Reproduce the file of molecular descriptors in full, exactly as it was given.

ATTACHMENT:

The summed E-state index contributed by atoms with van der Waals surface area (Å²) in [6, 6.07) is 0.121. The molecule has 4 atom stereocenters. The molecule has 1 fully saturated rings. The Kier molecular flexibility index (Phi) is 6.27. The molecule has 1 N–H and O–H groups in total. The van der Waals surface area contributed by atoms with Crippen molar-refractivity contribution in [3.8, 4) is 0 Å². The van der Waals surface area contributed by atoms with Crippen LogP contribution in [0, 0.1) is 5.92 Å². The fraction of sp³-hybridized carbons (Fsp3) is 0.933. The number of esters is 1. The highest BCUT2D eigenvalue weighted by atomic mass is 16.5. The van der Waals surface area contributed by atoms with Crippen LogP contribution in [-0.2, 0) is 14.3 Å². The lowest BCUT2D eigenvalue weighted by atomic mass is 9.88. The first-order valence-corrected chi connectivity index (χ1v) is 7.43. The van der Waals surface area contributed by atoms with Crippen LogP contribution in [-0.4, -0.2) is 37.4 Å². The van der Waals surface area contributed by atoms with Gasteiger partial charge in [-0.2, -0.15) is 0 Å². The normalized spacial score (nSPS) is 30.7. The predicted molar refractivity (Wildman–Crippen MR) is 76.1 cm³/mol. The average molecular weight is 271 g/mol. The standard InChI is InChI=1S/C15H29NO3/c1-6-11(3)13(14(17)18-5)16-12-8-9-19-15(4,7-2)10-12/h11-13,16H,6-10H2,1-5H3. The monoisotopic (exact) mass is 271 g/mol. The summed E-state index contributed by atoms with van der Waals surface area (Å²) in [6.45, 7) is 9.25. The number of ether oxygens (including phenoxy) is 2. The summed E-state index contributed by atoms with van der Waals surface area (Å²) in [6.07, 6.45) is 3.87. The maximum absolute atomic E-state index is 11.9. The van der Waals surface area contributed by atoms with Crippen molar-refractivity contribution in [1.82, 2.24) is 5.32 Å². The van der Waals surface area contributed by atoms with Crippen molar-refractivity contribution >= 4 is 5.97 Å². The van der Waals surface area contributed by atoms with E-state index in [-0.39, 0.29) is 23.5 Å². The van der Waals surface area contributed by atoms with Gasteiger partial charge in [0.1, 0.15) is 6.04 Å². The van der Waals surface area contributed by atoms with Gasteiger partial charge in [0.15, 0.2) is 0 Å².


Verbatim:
The summed E-state index contributed by atoms with van der Waals surface area (Å²) in [6, 6.07) is 0.121. The molecule has 4 atom stereocenters. The molecule has 1 fully saturated rings. The Kier molecular flexibility index (Phi) is 6.27. The molecule has 1 N–H and O–H groups in total. The van der Waals surface area contributed by atoms with Crippen molar-refractivity contribution in [3.8, 4) is 0 Å². The van der Waals surface area contributed by atoms with Crippen LogP contribution in [0, 0.1) is 5.92 Å². The fraction of sp³-hybridized carbons (Fsp3) is 0.933. The number of esters is 1. The highest BCUT2D eigenvalue weighted by atomic mass is 16.5. The van der Waals surface area contributed by atoms with Crippen LogP contribution in [-0.2, 0) is 14.3 Å². The lowest BCUT2D eigenvalue weighted by atomic mass is 9.88. The first-order valence-corrected chi connectivity index (χ1v) is 7.43. The van der Waals surface area contributed by atoms with Crippen LogP contribution in [-0.4, -0.2) is 37.4 Å². The van der Waals surface area contributed by atoms with Gasteiger partial charge in [-0.2, -0.15) is 0 Å². The normalized spacial score (nSPS) is 30.7. The predicted molar refractivity (Wildman–Crippen MR) is 76.1 cm³/mol. The average molecular weight is 271 g/mol. The standard InChI is InChI=1S/C15H29NO3/c1-6-11(3)13(14(17)18-5)16-12-8-9-19-15(4,7-2)10-12/h11-13,16H,6-10H2,1-5H3. The monoisotopic (exact) mass is 271 g/mol. The summed E-state index contributed by atoms with van der Waals surface area (Å²) in [6.45, 7) is 9.25. The number of ether oxygens (including phenoxy) is 2. The summed E-state index contributed by atoms with van der Waals surface area (Å²) in [6.07, 6.45) is 3.87. The maximum absolute atomic E-state index is 11.9. The van der Waals surface area contributed by atoms with Crippen molar-refractivity contribution in [1.82, 2.24) is 5.32 Å². The van der Waals surface area contributed by atoms with Crippen molar-refractivity contribution >= 4 is 5.97 Å². The van der Waals surface area contributed by atoms with E-state index in [-0.39, 0.29) is 23.5 Å². The van der Waals surface area contributed by atoms with Gasteiger partial charge in [0.1, 0.15) is 6.04 Å². The van der Waals surface area contributed by atoms with Gasteiger partial charge in [0.15, 0.2) is 0 Å².